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A Test of Character

by Mahala High Five Brigade / 13.03.2013


You’d be surprised what people will put themselves through for R30 000 bucks. Busking on a busy inner city Jozi street corner, taking a polygraph test that asks you some of the most disturbingly personal questions, and then having it photographed and video’d and stuck on the internet, while all the people you know, and a whole bunch you don’t, are encouraged to watch, vote and share!

And to witness this bizarre ritual of online marketing, we’ve been invited down to Newtown in Jozi, bright and early on a Saturday morning. You see KWV3 is a brandy with a bit of a brand issue. It’s got the pedigree of being matured for 3 long years in premium French oak barrels, but brandy in South Africa has something of an image problem. You know what I’m talking about. When you think of brandy you think of dopping oppie plaas, Rugby, 2-tone shirts, veldskoene and people who don’t really know what ‘eish’ means. And the people at KWV3 want you to associate their fine tipple with the crew at the Puma Social Club, Thesis, Pop Bottles, Maboneng and STR CRD. Nothing says bank like a whole cast of cool black inner city hipsters actively and freely choosing your product. For where they go, the mainstream is sure to follow. But how does a brand engage these flighty free-borns who are constantly cool-hunting their vintage get ups in pop-up stores and borrowing influences from the street cultures of London, Lagos, New York, Sao Paulo and Tokyo, and sharing it on their smart phones?


Well that’s what we’re here to find out. It’s been dubbed a “character test” and today’s activities will check all the boxes required of an online activation while walking the long and perilous tight rope of not coming across as just another example of lame marketing jive clamoring for attention in an already cluttered media and mental space.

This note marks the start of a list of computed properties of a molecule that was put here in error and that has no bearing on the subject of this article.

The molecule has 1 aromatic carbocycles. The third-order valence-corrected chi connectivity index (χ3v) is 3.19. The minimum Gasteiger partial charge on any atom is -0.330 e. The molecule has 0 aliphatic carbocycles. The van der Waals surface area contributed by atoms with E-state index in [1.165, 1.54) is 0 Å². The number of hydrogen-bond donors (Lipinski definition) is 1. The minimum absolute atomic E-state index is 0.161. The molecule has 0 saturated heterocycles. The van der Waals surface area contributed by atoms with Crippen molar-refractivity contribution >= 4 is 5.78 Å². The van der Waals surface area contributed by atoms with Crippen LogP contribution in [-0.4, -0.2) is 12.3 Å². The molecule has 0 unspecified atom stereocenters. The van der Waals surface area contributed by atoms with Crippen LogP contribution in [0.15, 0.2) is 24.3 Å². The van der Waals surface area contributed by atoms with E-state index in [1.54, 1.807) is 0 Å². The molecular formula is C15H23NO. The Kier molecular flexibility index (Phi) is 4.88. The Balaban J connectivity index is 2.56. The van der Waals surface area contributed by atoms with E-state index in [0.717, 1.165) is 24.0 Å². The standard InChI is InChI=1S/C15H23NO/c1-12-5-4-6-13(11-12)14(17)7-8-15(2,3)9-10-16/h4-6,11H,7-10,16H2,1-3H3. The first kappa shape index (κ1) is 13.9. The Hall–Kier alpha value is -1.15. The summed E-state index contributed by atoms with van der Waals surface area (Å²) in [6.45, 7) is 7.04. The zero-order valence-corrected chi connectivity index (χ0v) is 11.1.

First off the idea of trying to find a person with the best character is pretty unique. Character is an important but often maligned value in modern society. We’re pretty shallow like that. Looks trump substance at every turn and especially when it comes to media and marketing. Most ‘viral’ competitions tend to blend blind luck with one’s ability to motivate people (your timeline ‘friends’) to click the like button on your behalf, for the win. Having to prove yourself as a real human being of substance, instead of being targeted because you’re part of the “in-crowd” is pretty refreshing.

So how did we get here? A few month back people were encouraged to enter this competition online. They went through a process that whittled them down to 25 contestants who gathered here in front of OST in Newtown on this fine Johannesburg Saturday morning. The group gets invited down the road to the Asylum building where one by one, each is hooked up to a polygraph test and bombarded by a series of the most uncomfortable questions.


“Have you stolen anything in the last year?”
“Have you ever cheated on your partner?”
“Do you think you don’t have the character to succeed in this competition.”